Furrowing his brows, Anthony replied, “Oddly enough, no. I can’t, for the life of me, seem to recall exactly what had happened for the three us to deserve Professor Scriven’s wrath.”
Kenneth doubled over from laughter again, when he had regained his composure, he said, “But how could you forget? Colin was the first person to prove that Professor Scriven was bald.”
“What? That wasn’t Colin. Everyone suspected Professor Scriven was wearing a wig. It wasn’t the most convincing.”
Shaking his head, Kenneth sat up in his chair, “Yes, we suspected it. Even the upperclassmen did. But Colin was the only one to prove it. It all seems quite petty in hindsight.”
“Yes, but how on earth did he do it? Don’t tell me he snatched the wig right off of the poor professor’s head?”
“Of course not! This is Colin we’re talking about. He likes doing things with a… certain finesse. No, Professor Scriven confronted Colin on one of the school lawns and proceeded to scold him for missing another lecture. Exasperated and vexed, Colin retaliated by pointing at the top of Professor Scriven’s head and exclaiming, ‘Spider, sir! There’s a spider on you! Get it, sir!’”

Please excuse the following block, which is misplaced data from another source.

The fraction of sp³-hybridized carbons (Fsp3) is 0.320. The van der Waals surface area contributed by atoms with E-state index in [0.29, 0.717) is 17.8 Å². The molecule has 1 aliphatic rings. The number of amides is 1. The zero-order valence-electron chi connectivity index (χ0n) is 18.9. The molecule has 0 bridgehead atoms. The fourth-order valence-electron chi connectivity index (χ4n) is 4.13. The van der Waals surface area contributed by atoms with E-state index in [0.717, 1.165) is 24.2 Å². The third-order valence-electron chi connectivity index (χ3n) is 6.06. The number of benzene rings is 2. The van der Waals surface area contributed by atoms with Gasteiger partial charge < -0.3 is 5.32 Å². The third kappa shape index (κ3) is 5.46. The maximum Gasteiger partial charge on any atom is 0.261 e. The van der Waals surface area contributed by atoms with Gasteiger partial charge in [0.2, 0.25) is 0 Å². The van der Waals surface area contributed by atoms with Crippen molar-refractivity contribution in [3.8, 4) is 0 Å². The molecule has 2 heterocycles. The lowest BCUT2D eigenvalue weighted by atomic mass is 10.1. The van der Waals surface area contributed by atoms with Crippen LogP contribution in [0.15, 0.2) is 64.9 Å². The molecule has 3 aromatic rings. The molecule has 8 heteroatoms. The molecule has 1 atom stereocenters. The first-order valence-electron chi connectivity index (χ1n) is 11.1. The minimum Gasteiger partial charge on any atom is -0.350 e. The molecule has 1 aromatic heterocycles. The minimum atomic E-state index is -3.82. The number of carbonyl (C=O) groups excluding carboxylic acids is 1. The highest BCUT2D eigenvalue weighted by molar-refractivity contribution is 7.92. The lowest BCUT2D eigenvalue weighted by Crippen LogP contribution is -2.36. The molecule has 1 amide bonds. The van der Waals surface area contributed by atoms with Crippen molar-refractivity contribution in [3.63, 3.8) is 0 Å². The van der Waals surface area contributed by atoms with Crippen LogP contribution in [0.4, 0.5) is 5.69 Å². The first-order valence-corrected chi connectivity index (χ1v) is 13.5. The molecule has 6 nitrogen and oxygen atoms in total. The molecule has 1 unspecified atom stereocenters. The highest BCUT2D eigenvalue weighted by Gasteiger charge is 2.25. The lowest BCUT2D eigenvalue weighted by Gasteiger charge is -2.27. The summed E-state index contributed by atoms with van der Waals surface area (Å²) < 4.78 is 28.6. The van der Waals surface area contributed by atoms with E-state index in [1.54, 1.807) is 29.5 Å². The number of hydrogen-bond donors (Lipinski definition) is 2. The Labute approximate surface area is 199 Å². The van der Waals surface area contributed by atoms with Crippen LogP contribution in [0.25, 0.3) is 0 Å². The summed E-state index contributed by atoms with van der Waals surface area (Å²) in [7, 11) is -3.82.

At this point, Anthony could see another laughing fit on its way by the looks of Kenneth’s face, but Kenneth staved it off for the sake of finishing the story.
“Naturally, the old chap proceeded to yell and slap his own head in a most unhinged manner. He ran in circles while Colin pointed and updated him on the whereabouts of the imaginary spider. It caused quite a commotion, and it culminated with poor Professor Scriven’s wig flying off his head into a nearby bush.”
Unable to control their hilarity any longer, both friends erupted into another laughing fit as they imagined the scene.
But a gentle knock at the door cut their laughter short. Anthony’s expression immediately changed and became totally serious. “Come in.”
It was just Mrs. Oakley with some tea.